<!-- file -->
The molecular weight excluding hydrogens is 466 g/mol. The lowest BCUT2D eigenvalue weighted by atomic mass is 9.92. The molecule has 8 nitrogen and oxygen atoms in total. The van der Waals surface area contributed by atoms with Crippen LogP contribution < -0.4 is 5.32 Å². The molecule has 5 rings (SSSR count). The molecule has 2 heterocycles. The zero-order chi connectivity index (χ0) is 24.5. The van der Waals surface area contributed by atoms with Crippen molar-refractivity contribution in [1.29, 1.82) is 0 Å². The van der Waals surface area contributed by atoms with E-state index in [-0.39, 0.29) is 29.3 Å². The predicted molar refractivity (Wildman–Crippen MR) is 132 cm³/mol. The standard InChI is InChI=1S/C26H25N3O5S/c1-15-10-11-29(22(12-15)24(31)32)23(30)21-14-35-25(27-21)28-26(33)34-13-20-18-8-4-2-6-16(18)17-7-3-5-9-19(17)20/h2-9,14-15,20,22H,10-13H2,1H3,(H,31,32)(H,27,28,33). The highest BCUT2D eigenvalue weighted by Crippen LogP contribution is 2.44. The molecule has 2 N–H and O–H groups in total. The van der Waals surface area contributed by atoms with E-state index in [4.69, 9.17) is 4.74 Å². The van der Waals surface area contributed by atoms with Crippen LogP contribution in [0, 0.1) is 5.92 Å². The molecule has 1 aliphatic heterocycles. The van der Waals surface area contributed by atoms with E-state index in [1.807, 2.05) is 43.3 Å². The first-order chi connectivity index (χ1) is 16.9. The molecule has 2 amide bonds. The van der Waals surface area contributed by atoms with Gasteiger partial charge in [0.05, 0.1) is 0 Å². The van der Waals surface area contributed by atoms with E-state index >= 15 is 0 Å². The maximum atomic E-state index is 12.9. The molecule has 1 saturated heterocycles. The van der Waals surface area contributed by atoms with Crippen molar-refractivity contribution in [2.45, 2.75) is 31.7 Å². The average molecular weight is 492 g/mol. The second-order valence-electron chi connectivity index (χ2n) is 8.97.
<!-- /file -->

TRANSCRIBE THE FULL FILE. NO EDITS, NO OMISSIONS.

The molecular weight excluding hydrogens is 466 g/mol. The lowest BCUT2D eigenvalue weighted by atomic mass is 9.92. The molecule has 8 nitrogen and oxygen atoms in total. The van der Waals surface area contributed by atoms with Crippen LogP contribution < -0.4 is 5.32 Å². The molecule has 5 rings (SSSR count). The molecule has 2 heterocycles. The zero-order chi connectivity index (χ0) is 24.5. The van der Waals surface area contributed by atoms with Crippen molar-refractivity contribution in [1.29, 1.82) is 0 Å². The van der Waals surface area contributed by atoms with E-state index in [-0.39, 0.29) is 29.3 Å². The predicted molar refractivity (Wildman–Crippen MR) is 132 cm³/mol. The standard InChI is InChI=1S/C26H25N3O5S/c1-15-10-11-29(22(12-15)24(31)32)23(30)21-14-35-25(27-21)28-26(33)34-13-20-18-8-4-2-6-16(18)17-7-3-5-9-19(17)20/h2-9,14-15,20,22H,10-13H2,1H3,(H,31,32)(H,27,28,33). The highest BCUT2D eigenvalue weighted by Crippen LogP contribution is 2.44. The molecule has 2 N–H and O–H groups in total. The van der Waals surface area contributed by atoms with E-state index in [4.69, 9.17) is 4.74 Å². The van der Waals surface area contributed by atoms with Crippen LogP contribution in [0, 0.1) is 5.92 Å². The molecule has 1 aliphatic heterocycles. The van der Waals surface area contributed by atoms with E-state index in [1.807, 2.05) is 43.3 Å². The first-order chi connectivity index (χ1) is 16.9. The molecule has 2 amide bonds. The van der Waals surface area contributed by atoms with Gasteiger partial charge in [0.05, 0.1) is 0 Å². The van der Waals surface area contributed by atoms with E-state index >= 15 is 0 Å². The maximum atomic E-state index is 12.9. The molecule has 1 saturated heterocycles. The van der Waals surface area contributed by atoms with Crippen molar-refractivity contribution in [2.45, 2.75) is 31.7 Å². The average molecular weight is 492 g/mol. The second-order valence-electron chi connectivity index (χ2n) is 8.97.